3) Grow.  If you remain the same person, at the same level of spirituality and biblical understanding, without ever developing, nothing about this bodes well for the church.  You want your members to keep on growing and developing in Christ; you must do so also. Take correspondence courses, attend conferences, read books, and pick the brain of the most effective ministers you know.  Don’t be afraid to try new things.

4) Get into the community.  Find a way to widen your influence and connect with the people who make the community work. Appreciate city leaders who do well. Be careful about taking positions on community matters you’re not fully educated about.

When two ladies from the chamber of commerce visited my office to ask me to join their beautification committee, my first inclination was to decline.  Once they told me what it involved, I accepted.  I ended up cutting television spots on community sanitation and civic pride.  When the college formed a board for the new symphony and invited me to join, I did.  Neither of these was time-consuming, but I ended up meeting a lot of people in the community I’d have missed otherwise.  Some joined my church.

5) Learn to love your critics. 

Every church will have trouble-makers and every preacher will have his naysayers.  My counsel is to read Luke 6:27-38 again and again until the Lord’s lessons on “how to deal with jerks” (oops–sorry) become second nature to you. What are those lessons? I’m glad you asked…

That scripture is about loving your enemies.  The counsel is not for everyone, only for “those who hear.” (6:27) Not everyone “gets” spiritual things. See I Corinthians 2:14 for that.

So, who are your enemies? Answer:  those who hate you, curse you, threaten you, harm you, or take from you what is yours.

How can I love them? I don’t even like them?  Answer: He didn’t say you had to like them. Some of them He doesn’t like either.  You just have to love them.  And what does that mean?  In the Bible, love is something you do. And the Lord is commanding that we “do loving things” to the people who wish us harm.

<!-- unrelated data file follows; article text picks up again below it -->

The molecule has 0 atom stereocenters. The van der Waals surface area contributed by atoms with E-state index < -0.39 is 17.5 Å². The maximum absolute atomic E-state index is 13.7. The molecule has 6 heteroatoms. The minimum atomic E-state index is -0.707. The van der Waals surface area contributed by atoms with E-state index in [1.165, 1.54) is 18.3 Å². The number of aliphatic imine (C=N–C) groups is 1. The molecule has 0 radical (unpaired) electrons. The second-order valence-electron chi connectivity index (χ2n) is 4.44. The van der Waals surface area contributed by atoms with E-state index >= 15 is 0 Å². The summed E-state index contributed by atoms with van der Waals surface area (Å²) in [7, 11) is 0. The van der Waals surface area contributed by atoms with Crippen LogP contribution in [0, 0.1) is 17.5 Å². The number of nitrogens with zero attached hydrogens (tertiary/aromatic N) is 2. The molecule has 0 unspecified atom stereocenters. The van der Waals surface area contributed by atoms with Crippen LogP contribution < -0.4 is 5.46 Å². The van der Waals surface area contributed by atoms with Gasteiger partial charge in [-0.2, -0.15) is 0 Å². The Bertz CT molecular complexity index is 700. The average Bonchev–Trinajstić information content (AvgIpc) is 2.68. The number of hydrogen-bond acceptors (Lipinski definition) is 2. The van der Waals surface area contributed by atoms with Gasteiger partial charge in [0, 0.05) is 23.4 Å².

What loving things? We are to:  a) Do good to them; b) Bless them (say uplifting things to them); c) Pray for them (asking God for His will in them); and Give to them.

When you go out of your way to do loving things for your worst critics, you will win some of them over.  You will honor the Lord Jesus Christ. And you will tickle the socks off the right-minded people in the congregation who know what the “bad guys” are doing and see how beautifully you are responding.

Eventually, you will outlive your adversaries. Some will change, some will die, and others will move away. The rest will give up.

It’s so worthwhile staying at a church for many years.  Studies show longevity for pastors to be a key element in growing a great church.

Let’s see you do it.

 

 

6 thoughts on “How to stay at one church 42 years.

  1. Thanks Brother Joe for another great read and a reminder to do certain things like keeping track of sermons preached , and how to handle church problems with love. I pray my first church will be my last , it may be unrealistic but that is my prayer and God sure has blessed me and my wife with some good hearted folks. Troy

  2. I agree with what you added, Joe—if one is to speak to the same audience week after week, one must learn to be creative and attempt to not repeat matters the same
    way. It is inevitable to repeat the same subjects, but teaching them a slightly different way can be a big plus! My “community connection” was a providential work of the Lord, but it was appreciated.

  3. His congregants must have loved him. Likely, he was part of their lives. I have know some long tenured pastors who seemed to genuinely care (Methodist pastors are one group who seem to care and appear happy). I would suggest for those who want to go long term that they talk to those people whom they don’t like or don’t want to deal with (singles, young, liberal, highly educated, doubters, etc). If the congregation gets to voice an opinion if some want to fire or run off the pastor, the people who think the pastor was good to them will defend him/her. The ones who were ignored or condemned to hell in the sermon will not likely support the pastor.

    • To clarify “talk to,” I mean asking them what is happening in their world away from the older members of the congregation and their parents. Teach a bible study for them on a high level and be prepared for discussion, debate, and unorthodox opinions. Have dinner with them and listen to what they say. Answer their questions with real, genuine answers.

  4. Pingback: The Top 10 Leadership Posts I Read The Week Of October 12th | Brian Dodd on Leadership